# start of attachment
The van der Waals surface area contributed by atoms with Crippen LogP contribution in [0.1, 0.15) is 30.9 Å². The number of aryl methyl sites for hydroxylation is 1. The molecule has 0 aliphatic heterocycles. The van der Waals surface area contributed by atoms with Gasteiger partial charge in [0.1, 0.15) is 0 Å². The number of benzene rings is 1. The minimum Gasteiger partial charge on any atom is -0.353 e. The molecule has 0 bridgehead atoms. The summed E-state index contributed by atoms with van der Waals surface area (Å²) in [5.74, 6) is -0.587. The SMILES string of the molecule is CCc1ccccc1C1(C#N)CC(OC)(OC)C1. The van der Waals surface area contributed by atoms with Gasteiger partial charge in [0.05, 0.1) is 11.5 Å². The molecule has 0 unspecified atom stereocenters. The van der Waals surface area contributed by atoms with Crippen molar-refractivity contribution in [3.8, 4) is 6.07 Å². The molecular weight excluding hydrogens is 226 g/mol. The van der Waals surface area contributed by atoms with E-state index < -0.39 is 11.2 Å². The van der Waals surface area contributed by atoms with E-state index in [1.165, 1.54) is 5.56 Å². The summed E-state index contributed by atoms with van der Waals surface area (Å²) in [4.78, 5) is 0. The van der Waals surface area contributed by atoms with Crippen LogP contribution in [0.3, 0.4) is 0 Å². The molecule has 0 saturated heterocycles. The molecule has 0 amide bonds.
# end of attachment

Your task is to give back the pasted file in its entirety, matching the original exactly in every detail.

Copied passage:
The van der Waals surface area contributed by atoms with Crippen LogP contribution in [0.1, 0.15) is 30.9 Å². The number of aryl methyl sites for hydroxylation is 1. The molecule has 0 aliphatic heterocycles. The van der Waals surface area contributed by atoms with Gasteiger partial charge in [0.1, 0.15) is 0 Å². The number of benzene rings is 1. The minimum Gasteiger partial charge on any atom is -0.353 e. The molecule has 0 bridgehead atoms. The summed E-state index contributed by atoms with van der Waals surface area (Å²) in [5.74, 6) is -0.587. The SMILES string of the molecule is CCc1ccccc1C1(C#N)CC(OC)(OC)C1. The van der Waals surface area contributed by atoms with Gasteiger partial charge in [0.05, 0.1) is 11.5 Å². The molecule has 0 unspecified atom stereocenters. The van der Waals surface area contributed by atoms with Crippen molar-refractivity contribution in [3.8, 4) is 6.07 Å². The molecular weight excluding hydrogens is 226 g/mol. The van der Waals surface area contributed by atoms with E-state index < -0.39 is 11.2 Å². The van der Waals surface area contributed by atoms with E-state index in [1.165, 1.54) is 5.56 Å². The summed E-state index contributed by atoms with van der Waals surface area (Å²) in [4.78, 5) is 0. The van der Waals surface area contributed by atoms with Crippen LogP contribution in [0.3, 0.4) is 0 Å². The molecule has 0 saturated heterocycles. The molecule has 0 amide bonds.